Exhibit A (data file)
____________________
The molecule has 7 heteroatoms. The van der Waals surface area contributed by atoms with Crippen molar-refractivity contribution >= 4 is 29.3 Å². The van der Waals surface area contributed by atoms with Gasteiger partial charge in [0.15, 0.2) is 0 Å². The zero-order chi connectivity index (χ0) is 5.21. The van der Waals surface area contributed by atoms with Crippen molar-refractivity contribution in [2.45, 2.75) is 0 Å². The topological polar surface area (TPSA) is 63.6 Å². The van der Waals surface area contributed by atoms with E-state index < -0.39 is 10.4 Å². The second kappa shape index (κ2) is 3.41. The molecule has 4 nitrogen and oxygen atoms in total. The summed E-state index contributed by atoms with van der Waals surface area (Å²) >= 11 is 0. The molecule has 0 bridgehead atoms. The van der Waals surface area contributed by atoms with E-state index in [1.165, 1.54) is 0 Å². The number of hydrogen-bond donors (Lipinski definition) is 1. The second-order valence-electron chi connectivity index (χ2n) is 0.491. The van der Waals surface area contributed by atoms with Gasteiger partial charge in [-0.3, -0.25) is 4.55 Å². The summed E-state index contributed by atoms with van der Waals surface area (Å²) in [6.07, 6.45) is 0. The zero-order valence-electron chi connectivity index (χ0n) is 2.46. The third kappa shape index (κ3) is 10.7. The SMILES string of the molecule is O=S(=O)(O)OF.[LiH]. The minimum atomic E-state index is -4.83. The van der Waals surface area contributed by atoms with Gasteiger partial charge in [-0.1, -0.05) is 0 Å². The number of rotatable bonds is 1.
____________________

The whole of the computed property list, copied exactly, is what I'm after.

The molecule has 7 heteroatoms. The van der Waals surface area contributed by atoms with Crippen molar-refractivity contribution >= 4 is 29.3 Å². The van der Waals surface area contributed by atoms with Gasteiger partial charge in [0.15, 0.2) is 0 Å². The zero-order chi connectivity index (χ0) is 5.21. The van der Waals surface area contributed by atoms with Crippen molar-refractivity contribution in [2.45, 2.75) is 0 Å². The topological polar surface area (TPSA) is 63.6 Å². The van der Waals surface area contributed by atoms with E-state index < -0.39 is 10.4 Å². The second kappa shape index (κ2) is 3.41. The molecule has 4 nitrogen and oxygen atoms in total. The summed E-state index contributed by atoms with van der Waals surface area (Å²) >= 11 is 0. The molecule has 0 bridgehead atoms. The van der Waals surface area contributed by atoms with E-state index in [1.165, 1.54) is 0 Å². The number of hydrogen-bond donors (Lipinski definition) is 1. The second-order valence-electron chi connectivity index (χ2n) is 0.491. The van der Waals surface area contributed by atoms with Gasteiger partial charge in [-0.3, -0.25) is 4.55 Å². The summed E-state index contributed by atoms with van der Waals surface area (Å²) in [6.07, 6.45) is 0. The zero-order valence-electron chi connectivity index (χ0n) is 2.46. The third kappa shape index (κ3) is 10.7. The SMILES string of the molecule is O=S(=O)(O)OF.[LiH]. The minimum atomic E-state index is -4.83. The van der Waals surface area contributed by atoms with Gasteiger partial charge in [-0.1, -0.05) is 0 Å². The number of rotatable bonds is 1.